For the past few months, a new place in town has made our creativity and well-being its drive and purpose: The Beehive is a new DIY place where its founder Khalida will nicely guide you through your projects and teach you how to best express your ideas for example with a sewing machine and colourful textiles.
During the summer, she offered a “green workshop” which nicely buzzed in the ear of OUTSIDE THE BOX: obviously we had to ask her a few questions.
The first question is quite straight-forward: can you please tell us who you are and what makes you happy in life?
My name is Khalida. I am 37 and I am the mum of three great kids (4 ½, 3 and 18-months old). I was born in Morocco and I grew up in a family of 5 children in the centre of France. I then moved to Paris to work as a head-hunter. When I got pregnant with my first child, my husband and I decided to move away from the capital: it was impossible for us to imagine raising a child there. So we moved to Switzerland and settled down in Zug, which is a much nicer place to live and raise a family.
What makes me happy today? A great big breakfast eaten in peace and quiet…
Tell us more about The Beehive: when and how did you make the jump to open your own atelier?
I have always been a creative person. I started to sew when I was 15. Then, in the past few years I started to refurbish and give a new life to old fauteuils and other furniture. I wanted to share this passion with other women and welcome them in a heartful place.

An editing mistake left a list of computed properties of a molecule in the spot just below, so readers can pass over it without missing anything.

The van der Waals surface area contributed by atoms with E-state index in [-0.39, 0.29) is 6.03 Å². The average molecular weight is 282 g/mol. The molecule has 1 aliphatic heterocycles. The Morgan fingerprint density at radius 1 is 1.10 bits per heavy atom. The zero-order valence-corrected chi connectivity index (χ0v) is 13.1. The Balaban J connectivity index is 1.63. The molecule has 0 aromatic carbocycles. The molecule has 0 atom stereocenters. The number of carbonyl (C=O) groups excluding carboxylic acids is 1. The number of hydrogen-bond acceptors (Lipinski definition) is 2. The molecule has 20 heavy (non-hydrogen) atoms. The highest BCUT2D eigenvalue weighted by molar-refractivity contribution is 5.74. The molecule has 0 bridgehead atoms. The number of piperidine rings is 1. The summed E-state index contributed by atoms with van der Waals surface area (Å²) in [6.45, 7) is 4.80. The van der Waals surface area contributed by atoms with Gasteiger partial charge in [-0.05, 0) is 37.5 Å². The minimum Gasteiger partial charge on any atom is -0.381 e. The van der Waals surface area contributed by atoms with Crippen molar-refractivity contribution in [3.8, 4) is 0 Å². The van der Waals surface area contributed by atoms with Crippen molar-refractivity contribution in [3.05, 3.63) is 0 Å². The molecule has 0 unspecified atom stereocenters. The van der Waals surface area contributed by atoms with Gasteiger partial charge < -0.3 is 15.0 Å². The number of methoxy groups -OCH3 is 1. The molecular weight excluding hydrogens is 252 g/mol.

It is really fulfilling, because it allows me to enjoy social interactions again while sharing what I love to do. This social life is probably the most important one for me to work on and to develop, especially as a mum of 3: it is unfortunately too easy to feel isolated in such a family environment.
How does it feel to start your own business?
It has been such a big change for me. I continuously need to find the right balance between my life as a mother and a woman, and the need to keep this feeling of guilt under control. Mothers always want to manage it all, somehow, and this guilt pops once in a while…
I think I am not so well-organized, I tend to do everything on my own… The Beehive opened in April 2018, so all is still very new to me and I still have much to learn as an entrepreneur…and surely this is only the beginning.
What workshops do you organize, and why is it important to you to do these sessions?
All the workshops I organize deal with creativity, for instance creating with all possible materials one could think of: concrete, wood, textile, clay, ropes, branches, stones, leather, plastic waste…for example you can use old clothing items, like jean for instance, to create something new.
What is the most important to me is to help the women that come and visit me at The Beehive open their mind and their eyes.
I love teaching them how to see beauty in all the things around us. It is possible to create very beautiful things with branches and stones for example.